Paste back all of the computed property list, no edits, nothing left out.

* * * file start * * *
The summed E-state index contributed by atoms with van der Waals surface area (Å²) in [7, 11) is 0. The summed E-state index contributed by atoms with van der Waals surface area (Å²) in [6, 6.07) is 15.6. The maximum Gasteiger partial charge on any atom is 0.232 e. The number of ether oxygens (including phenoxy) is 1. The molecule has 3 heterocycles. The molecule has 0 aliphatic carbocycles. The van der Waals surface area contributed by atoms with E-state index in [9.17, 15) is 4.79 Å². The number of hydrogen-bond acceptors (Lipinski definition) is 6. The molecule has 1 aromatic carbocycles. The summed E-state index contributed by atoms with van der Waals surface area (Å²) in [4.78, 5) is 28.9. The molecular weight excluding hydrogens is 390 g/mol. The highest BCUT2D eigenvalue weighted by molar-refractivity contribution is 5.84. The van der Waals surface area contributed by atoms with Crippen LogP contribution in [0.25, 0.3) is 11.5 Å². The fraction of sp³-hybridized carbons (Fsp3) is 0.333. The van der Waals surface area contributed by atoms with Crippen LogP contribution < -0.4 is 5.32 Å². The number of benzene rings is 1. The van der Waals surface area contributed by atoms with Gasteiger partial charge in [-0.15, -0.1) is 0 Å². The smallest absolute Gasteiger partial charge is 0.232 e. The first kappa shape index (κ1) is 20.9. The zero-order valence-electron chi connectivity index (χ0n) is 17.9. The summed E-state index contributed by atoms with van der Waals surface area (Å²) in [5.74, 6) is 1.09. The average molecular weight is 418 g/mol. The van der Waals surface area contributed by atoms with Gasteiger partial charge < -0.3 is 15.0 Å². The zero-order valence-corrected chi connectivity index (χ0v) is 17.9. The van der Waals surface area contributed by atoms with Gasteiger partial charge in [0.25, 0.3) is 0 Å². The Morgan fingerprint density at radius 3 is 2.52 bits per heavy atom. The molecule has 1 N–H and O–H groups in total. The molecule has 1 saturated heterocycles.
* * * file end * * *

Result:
The summed E-state index contributed by atoms with van der Waals surface area (Å²) in [7, 11) is 0. The summed E-state index contributed by atoms with van der Waals surface area (Å²) in [6, 6.07) is 15.6. The maximum Gasteiger partial charge on any atom is 0.232 e. The number of ether oxygens (including phenoxy) is 1. The molecule has 3 heterocycles. The molecule has 0 aliphatic carbocycles. The van der Waals surface area contributed by atoms with E-state index in [9.17, 15) is 4.79 Å². The number of hydrogen-bond acceptors (Lipinski definition) is 6. The molecule has 1 aromatic carbocycles. The summed E-state index contributed by atoms with van der Waals surface area (Å²) in [4.78, 5) is 28.9. The molecular weight excluding hydrogens is 390 g/mol. The highest BCUT2D eigenvalue weighted by molar-refractivity contribution is 5.84. The van der Waals surface area contributed by atoms with Crippen LogP contribution in [0.25, 0.3) is 11.5 Å². The fraction of sp³-hybridized carbons (Fsp3) is 0.333. The van der Waals surface area contributed by atoms with Crippen LogP contribution < -0.4 is 5.32 Å². The number of benzene rings is 1. The van der Waals surface area contributed by atoms with Gasteiger partial charge in [-0.15, -0.1) is 0 Å². The smallest absolute Gasteiger partial charge is 0.232 e. The first kappa shape index (κ1) is 20.9. The zero-order valence-electron chi connectivity index (χ0n) is 17.9. The summed E-state index contributed by atoms with van der Waals surface area (Å²) in [5.74, 6) is 1.09. The average molecular weight is 418 g/mol. The van der Waals surface area contributed by atoms with Gasteiger partial charge < -0.3 is 15.0 Å². The zero-order valence-corrected chi connectivity index (χ0v) is 17.9. The van der Waals surface area contributed by atoms with Gasteiger partial charge in [0.25, 0.3) is 0 Å². The Morgan fingerprint density at radius 3 is 2.52 bits per heavy atom. The molecule has 1 N–H and O–H groups in total. The molecule has 1 saturated heterocycles.